Ryan: Yeah. It felt really good because Patreon is new to a lot of people, just like Pledge or Kickstarter or any of that. So, you don’t know. You kind of cross your fingers going in, but yeah. It’s the best. I feel like I do have my brain wrapped around how it’s going to work. I think it’s just going to keep getting bigger and bigger.
MGM: Presumably for you alone, it opens more doors because it gives you that cash base that means you can do more things that you want to do.
Ryan: Well, as you know, being in this business, it’s really hard for artists and musicians to make a living, especially the way they used to. I saw this story come out recently where the music business made whatever, millions or billions of dollars, and the artists got like eight percent of it.
MGM: That’s crazy.
Ryan: Yeah. So, I’m very thankful for things like Patreon because as well as we’re doing, we’re not playing stadiums. I still have months where it’s tough to pay the bills.
MGM: If it means it can keep you going, people are going to do it. Everyone wants to see you on nights like this. We want to see you in bigger venues. That’s the key one for us as well.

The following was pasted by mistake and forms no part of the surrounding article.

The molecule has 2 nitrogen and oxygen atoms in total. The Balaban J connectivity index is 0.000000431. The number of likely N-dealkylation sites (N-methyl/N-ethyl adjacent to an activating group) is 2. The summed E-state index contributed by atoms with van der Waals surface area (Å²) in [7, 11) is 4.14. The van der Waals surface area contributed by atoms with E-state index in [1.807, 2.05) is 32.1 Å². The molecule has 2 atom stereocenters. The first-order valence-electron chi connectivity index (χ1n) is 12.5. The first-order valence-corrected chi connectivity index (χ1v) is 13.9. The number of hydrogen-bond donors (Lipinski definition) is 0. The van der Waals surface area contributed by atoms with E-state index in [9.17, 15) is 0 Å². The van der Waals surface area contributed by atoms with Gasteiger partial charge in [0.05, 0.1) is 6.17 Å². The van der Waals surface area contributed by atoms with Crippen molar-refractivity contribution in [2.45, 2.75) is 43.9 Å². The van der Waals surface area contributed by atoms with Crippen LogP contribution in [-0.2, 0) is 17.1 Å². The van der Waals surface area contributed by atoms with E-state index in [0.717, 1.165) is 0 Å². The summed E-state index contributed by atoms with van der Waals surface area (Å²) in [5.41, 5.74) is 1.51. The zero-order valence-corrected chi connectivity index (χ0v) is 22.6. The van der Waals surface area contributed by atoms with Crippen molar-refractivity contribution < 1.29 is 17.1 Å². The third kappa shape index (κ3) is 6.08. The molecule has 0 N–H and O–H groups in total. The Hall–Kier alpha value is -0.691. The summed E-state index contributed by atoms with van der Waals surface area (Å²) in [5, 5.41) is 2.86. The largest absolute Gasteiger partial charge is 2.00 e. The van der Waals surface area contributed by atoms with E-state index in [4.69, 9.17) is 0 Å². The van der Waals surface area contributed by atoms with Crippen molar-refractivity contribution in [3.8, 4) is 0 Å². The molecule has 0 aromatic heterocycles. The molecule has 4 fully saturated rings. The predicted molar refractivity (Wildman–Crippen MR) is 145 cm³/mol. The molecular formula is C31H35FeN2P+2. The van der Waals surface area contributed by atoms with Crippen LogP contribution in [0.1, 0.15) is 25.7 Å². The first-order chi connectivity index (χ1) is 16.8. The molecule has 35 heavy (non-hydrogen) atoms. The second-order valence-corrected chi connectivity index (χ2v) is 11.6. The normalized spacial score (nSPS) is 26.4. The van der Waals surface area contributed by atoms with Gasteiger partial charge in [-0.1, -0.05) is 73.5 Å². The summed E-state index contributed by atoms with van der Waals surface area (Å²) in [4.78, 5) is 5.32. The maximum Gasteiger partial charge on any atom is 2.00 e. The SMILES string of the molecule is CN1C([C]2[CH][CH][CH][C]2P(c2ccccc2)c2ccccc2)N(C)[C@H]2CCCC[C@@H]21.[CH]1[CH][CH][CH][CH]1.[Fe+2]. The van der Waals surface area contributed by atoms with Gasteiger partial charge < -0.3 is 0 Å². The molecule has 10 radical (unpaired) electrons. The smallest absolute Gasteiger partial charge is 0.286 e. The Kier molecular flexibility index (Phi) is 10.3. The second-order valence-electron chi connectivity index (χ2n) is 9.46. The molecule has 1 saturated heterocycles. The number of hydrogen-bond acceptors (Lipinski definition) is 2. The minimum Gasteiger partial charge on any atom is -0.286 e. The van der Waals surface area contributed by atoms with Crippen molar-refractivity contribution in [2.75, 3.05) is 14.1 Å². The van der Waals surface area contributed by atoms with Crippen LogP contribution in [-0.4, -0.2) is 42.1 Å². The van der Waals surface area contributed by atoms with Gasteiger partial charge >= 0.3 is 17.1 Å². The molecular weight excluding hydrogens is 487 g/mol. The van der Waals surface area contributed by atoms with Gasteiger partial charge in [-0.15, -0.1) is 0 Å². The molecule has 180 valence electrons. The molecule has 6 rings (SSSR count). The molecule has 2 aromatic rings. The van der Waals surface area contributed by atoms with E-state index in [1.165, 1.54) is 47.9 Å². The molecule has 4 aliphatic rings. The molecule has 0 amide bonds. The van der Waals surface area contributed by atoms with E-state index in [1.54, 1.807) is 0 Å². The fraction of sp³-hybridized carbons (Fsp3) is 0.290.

Ryan: It feels good.
MGM: What’s your support network like? Because this is a lot for you to take on. You’re obviously the figurehead in all of this. What’s your network like behind you? Is it there or is it really all on your shoulders?
Ryan: No, it’s there. I have a great manager, Steve Rosier. An amazing tour manager, Pam [Pam had just gathered us all together for the group shot with ROGER CLYNE & THE PEACEMAKERS as well that you can see below]:
Ryan: Yeah. She’s the best. Let’s see. Matt Reynolds my PR, you know as well. There are these people that they’re not necessarily our support, but we’re lucky to work with them, they believe in us. That has to be mentioned because a lot of people do this for little or no money. Everything that is getting made right now is getting put right back in because we have this window of opportunity. We can all feel it. It’s going to cracked open. It’s like “Well, let’s take advantage and let’s put fuel on the fire.” But, there is a team of people, it’s not just me. It was me, just me, for probably longer than it should have been, and it got all too much to handle. But, I was determined to not sign to a record label, not have a booking agent, not have all these things. I still don’t have booking agent. I think that might change soon. I’ve waited as long as I could to ask for help. That’s what it feels like to me. It’s like admitting. I need some help, you know.